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Cross-dock versus Flow-thru warehouse?


Dynamic flow-thru warehousing minimises both handling equipment and inventory whether it is being used to support high-throughput manufacturing or finished goods distribution. Flow-thru warehousing shares much in common with cross docking. Both strategies support high-throughput manufacturing plants and distribution centres. Both are designed to maximise the handling and storage of inventory in warehouses through the frequent deliveries of merchandise.

Cross-docking vs Flow-thru warehousing:

First is the unit size. While cross docking involves the reconfiguration of pallets and cases, flow-thru warehousing may see the break down of the contents of a case to manage the redistribution of individual SKU items.

The second differentiator is time. Cross-docked pallets move through the distribution centre with a sense of urgency. Flow-thru warehousing allows for staging, processing, and the addition of value to a product. When merchandise arrives, it’s delivered right to temporary storage at a pick face, where it will be until processing.

If cross-docking could be summed up as “here today and gone today”, then flow-thru warehousing might be thought of as “here today and gone sometime this week”.

Operational characteristics of flow-thru warehousing:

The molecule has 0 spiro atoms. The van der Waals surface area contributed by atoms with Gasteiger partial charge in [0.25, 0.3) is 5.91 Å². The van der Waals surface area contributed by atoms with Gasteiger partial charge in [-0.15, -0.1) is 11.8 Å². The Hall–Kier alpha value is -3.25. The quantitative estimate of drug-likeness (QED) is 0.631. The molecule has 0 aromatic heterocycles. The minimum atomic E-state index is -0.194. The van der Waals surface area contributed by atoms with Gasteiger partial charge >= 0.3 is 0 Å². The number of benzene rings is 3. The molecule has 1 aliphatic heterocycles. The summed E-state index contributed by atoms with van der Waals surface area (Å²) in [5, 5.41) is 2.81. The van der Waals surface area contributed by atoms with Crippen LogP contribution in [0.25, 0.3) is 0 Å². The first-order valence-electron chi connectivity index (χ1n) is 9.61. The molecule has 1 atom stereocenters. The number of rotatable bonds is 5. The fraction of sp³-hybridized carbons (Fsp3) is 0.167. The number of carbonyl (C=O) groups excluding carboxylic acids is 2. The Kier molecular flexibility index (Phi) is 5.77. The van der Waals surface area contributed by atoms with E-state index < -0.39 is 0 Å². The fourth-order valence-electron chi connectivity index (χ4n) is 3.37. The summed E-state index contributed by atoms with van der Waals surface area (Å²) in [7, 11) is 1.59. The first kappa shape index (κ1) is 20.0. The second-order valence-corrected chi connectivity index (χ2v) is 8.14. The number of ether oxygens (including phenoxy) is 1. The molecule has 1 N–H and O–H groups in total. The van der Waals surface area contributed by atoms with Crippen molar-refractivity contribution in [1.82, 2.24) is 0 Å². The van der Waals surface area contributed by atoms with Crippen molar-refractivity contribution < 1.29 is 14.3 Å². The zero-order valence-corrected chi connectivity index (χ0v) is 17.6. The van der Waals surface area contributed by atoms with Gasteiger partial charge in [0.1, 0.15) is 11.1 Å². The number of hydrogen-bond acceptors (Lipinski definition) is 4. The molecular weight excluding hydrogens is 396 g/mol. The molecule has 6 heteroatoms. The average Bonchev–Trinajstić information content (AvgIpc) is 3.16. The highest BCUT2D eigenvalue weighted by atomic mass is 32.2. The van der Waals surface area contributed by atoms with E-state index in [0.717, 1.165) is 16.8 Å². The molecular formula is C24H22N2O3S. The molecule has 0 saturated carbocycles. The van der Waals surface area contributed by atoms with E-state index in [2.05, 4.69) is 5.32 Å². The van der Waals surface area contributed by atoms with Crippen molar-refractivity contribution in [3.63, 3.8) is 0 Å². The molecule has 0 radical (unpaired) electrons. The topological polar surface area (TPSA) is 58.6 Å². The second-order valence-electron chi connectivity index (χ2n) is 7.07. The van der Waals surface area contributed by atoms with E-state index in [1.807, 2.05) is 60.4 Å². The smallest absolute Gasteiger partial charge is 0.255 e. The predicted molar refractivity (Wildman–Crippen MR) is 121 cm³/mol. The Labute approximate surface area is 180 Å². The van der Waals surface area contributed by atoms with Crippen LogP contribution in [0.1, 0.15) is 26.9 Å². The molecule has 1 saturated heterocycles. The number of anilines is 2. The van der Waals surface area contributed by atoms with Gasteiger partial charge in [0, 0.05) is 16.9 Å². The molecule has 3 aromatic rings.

• Frequent deliveries of inventory to warehouse;
  • Acts primarily as a staging centre for large quantities of inventory for many customers;
  • Receipts go directly to the pick face;
  • Inventory on hand matches only expected demand for the immediate future, typically 48 hours to 1 week;
  • Pick face is sized to that immediate future demand;
  • Able to support on-site manufacturing as well as distribution of finished goods.

Prominent technologies of flow-thru warehousing:

  • Carton and pallet flow racks;
  • Pick-to-light and pick-to-belt systems;
  • Carousels and sortation systems;
  • Electronic Data Interchange (EDI);
  • On-demand bar code label printers.

The future of Flow-thru warehousing:

While flow-thru warehousing is common in the grocery and retail industries, the impediment to its widespread use has been the reluctance of manufacturers to be partner in this strategy. Most manufacturers want to manufacture and ship full truckloads of a product with minimal warehousing on their parts.

When looking at the next millennium, one can see that roles are changing, especially as commerce on the Internet continues to evolve. The distribution centre of the future may well be a clearinghouse for information as well as for products. Centres will be a combination of order assembly and value-added services in a flow-thru environment.

Rather than shipping their products to a distribution centre, manufacturers will hold inventory at their facility until a distributor has received an order. In fact, they may utilise postponement strategies or adaptable manufacturing to reduce their inventory carrying costs. Materials delivered to the warehouse will be assembled with other inventory at a pick face, value will be added, and it will flow on out to the customer.

Such warehouse is a reminder that strategies such as flow-thru warehousing will make today’s expectations for more efficient operations, a reality in the next millennium.

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